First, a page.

Is this distribution free like Fedora,Centos,etc? I have installed Firefox on Oracle Unbreakable Linux and it open a webpage when it ask me for get a new CA certificate. The CA certificate Require an oracle login(free) and a customer support identifier (CSI) which is not free.

enter image description here

  • 1
    Please give more information, be exact: What certificate from which CA is requested? – Jan Feb 4 '18 at 17:39
  • It tell me that sha1 is deprecated and new sha256 CA is avaliable,but need support contract to get the certificate – elbarna Feb 4 '18 at 17:55
  • 2
    FAO of other close-vote reviewers: while this question may be somewhat unclear, it's not a request for learning materials and should not be closed for that reason. See unix.meta.stackexchange.com/q/3892/22812 – Anthony G - justice for Monica Feb 4 '18 at 21:03

To quote the Oracle Linux Premier Support page:

All Oracle Linux software is provided for free and can be downloaded from Oracle Software Delivery Cloud.

That seems to answer your question fairly directly. Some features (such as Ksplice) require a support contract, but the cost model is similar to that of Solaris: you pay for a support contract (and possibly features), not for the software itself.

As to your certificate issue, the ULN updated to SHA-256 at the end of 2016. The alert message appears to be static text on the homepage, and does not necessarily reflect the status of your system. If you do not get further errors regarding the certificate, then the one on your system is up to date and there is nothing more you need to do.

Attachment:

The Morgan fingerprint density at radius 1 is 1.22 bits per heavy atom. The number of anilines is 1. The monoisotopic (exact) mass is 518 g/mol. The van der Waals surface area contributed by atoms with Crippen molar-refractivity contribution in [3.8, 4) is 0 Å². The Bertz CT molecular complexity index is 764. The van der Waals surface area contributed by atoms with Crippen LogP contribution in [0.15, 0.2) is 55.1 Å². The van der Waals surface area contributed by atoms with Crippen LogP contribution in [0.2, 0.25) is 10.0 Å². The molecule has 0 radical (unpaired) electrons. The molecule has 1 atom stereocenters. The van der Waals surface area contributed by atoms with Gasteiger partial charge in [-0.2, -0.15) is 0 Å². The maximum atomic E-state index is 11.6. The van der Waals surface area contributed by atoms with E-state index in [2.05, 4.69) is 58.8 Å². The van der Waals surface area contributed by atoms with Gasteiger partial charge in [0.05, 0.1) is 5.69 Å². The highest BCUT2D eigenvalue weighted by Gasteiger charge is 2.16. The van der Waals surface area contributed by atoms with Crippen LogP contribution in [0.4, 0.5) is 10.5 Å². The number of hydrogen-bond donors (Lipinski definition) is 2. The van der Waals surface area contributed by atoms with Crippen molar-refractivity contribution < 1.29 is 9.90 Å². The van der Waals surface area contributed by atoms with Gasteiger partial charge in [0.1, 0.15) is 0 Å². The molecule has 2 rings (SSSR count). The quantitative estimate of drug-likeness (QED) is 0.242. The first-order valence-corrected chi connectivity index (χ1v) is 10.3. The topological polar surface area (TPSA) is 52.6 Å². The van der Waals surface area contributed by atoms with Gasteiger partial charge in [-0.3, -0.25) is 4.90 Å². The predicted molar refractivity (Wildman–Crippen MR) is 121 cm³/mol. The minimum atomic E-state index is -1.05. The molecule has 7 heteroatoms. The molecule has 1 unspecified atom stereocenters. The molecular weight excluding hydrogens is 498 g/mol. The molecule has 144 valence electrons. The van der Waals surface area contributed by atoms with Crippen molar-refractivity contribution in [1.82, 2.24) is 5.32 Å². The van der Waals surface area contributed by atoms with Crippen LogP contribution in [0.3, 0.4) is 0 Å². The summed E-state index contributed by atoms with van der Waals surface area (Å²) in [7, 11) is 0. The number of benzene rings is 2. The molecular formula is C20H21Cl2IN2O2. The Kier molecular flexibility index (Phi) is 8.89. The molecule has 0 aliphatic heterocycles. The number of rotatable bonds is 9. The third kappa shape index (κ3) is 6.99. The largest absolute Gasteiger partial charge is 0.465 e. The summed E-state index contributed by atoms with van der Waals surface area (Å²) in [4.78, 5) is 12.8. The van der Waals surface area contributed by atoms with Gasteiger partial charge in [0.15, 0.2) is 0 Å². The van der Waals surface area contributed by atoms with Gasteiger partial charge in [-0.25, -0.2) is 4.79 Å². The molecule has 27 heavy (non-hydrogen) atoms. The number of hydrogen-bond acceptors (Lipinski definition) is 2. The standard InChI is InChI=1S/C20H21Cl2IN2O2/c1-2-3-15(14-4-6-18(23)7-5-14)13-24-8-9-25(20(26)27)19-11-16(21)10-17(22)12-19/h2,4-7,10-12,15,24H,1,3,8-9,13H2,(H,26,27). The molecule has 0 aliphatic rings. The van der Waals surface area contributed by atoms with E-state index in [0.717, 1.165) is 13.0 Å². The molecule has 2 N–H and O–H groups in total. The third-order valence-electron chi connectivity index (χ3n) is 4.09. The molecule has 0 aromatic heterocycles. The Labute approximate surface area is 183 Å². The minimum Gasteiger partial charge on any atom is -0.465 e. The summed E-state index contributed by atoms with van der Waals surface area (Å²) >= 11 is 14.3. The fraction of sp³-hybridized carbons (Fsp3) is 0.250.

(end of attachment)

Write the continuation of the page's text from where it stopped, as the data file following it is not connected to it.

If you do find that your system has the old certificate, the FAQ includes a sequence of steps to update to the new one:

# cp /usr/share/rhn/ULN-CA-CERT /usr/share/rhn/ULN-CA-CERT.old
# wget https://linux-update.oracle.com/rpms/ULN-CA-CERT.sha2
# cp ULN-CA-CERT.sha2 /usr/share/rhn/ULN-CA-CERT

I have not verified that these are the correct paths for recent Oracle Linux installations, but I have verified that the wget portion works even on non-Oracle systems.

Your Answer

By clicking “Post Your Answer”, you agree to our terms of service, privacy policy and cookie policy

Not the answer you're looking for? Browse other questions tagged or ask your own question.